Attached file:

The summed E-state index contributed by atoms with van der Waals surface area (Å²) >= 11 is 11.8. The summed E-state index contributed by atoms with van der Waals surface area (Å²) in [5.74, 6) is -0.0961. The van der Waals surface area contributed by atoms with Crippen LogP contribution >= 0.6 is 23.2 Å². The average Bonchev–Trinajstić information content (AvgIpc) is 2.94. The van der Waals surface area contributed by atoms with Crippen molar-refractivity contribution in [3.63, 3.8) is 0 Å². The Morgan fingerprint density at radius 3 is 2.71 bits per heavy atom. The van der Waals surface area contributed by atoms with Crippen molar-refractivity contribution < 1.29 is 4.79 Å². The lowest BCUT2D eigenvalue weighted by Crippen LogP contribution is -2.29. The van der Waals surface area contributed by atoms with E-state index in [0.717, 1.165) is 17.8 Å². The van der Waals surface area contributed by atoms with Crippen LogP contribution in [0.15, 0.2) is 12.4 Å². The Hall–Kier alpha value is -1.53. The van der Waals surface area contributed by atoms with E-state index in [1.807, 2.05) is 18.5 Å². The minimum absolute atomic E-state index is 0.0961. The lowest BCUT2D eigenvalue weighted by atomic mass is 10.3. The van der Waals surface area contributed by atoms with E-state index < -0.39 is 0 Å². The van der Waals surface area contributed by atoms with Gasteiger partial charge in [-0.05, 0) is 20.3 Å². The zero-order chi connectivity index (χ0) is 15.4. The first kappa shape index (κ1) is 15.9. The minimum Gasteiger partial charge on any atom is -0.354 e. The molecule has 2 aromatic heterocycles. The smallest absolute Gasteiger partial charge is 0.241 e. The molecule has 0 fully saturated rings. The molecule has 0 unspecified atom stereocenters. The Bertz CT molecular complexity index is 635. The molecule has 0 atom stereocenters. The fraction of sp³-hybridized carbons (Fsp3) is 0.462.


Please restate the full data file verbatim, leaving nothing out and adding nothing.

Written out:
The summed E-state index contributed by atoms with van der Waals surface area (Å²) >= 11 is 11.8. The summed E-state index contributed by atoms with van der Waals surface area (Å²) in [5.74, 6) is -0.0961. The van der Waals surface area contributed by atoms with Crippen LogP contribution >= 0.6 is 23.2 Å². The average Bonchev–Trinajstić information content (AvgIpc) is 2.94. The van der Waals surface area contributed by atoms with Crippen molar-refractivity contribution in [3.63, 3.8) is 0 Å². The Morgan fingerprint density at radius 3 is 2.71 bits per heavy atom. The van der Waals surface area contributed by atoms with Crippen molar-refractivity contribution < 1.29 is 4.79 Å². The lowest BCUT2D eigenvalue weighted by Crippen LogP contribution is -2.29. The van der Waals surface area contributed by atoms with E-state index in [0.717, 1.165) is 17.8 Å². The van der Waals surface area contributed by atoms with Crippen LogP contribution in [0.15, 0.2) is 12.4 Å². The Hall–Kier alpha value is -1.53. The van der Waals surface area contributed by atoms with E-state index in [1.807, 2.05) is 18.5 Å². The minimum absolute atomic E-state index is 0.0961. The lowest BCUT2D eigenvalue weighted by atomic mass is 10.3. The van der Waals surface area contributed by atoms with E-state index < -0.39 is 0 Å². The van der Waals surface area contributed by atoms with Gasteiger partial charge in [-0.05, 0) is 20.3 Å². The zero-order chi connectivity index (χ0) is 15.4. The first kappa shape index (κ1) is 15.9. The minimum Gasteiger partial charge on any atom is -0.354 e. The molecule has 2 aromatic heterocycles. The smallest absolute Gasteiger partial charge is 0.241 e. The molecule has 0 fully saturated rings. The molecule has 0 unspecified atom stereocenters. The Bertz CT molecular complexity index is 635. The molecule has 0 atom stereocenters. The fraction of sp³-hybridized carbons (Fsp3) is 0.462.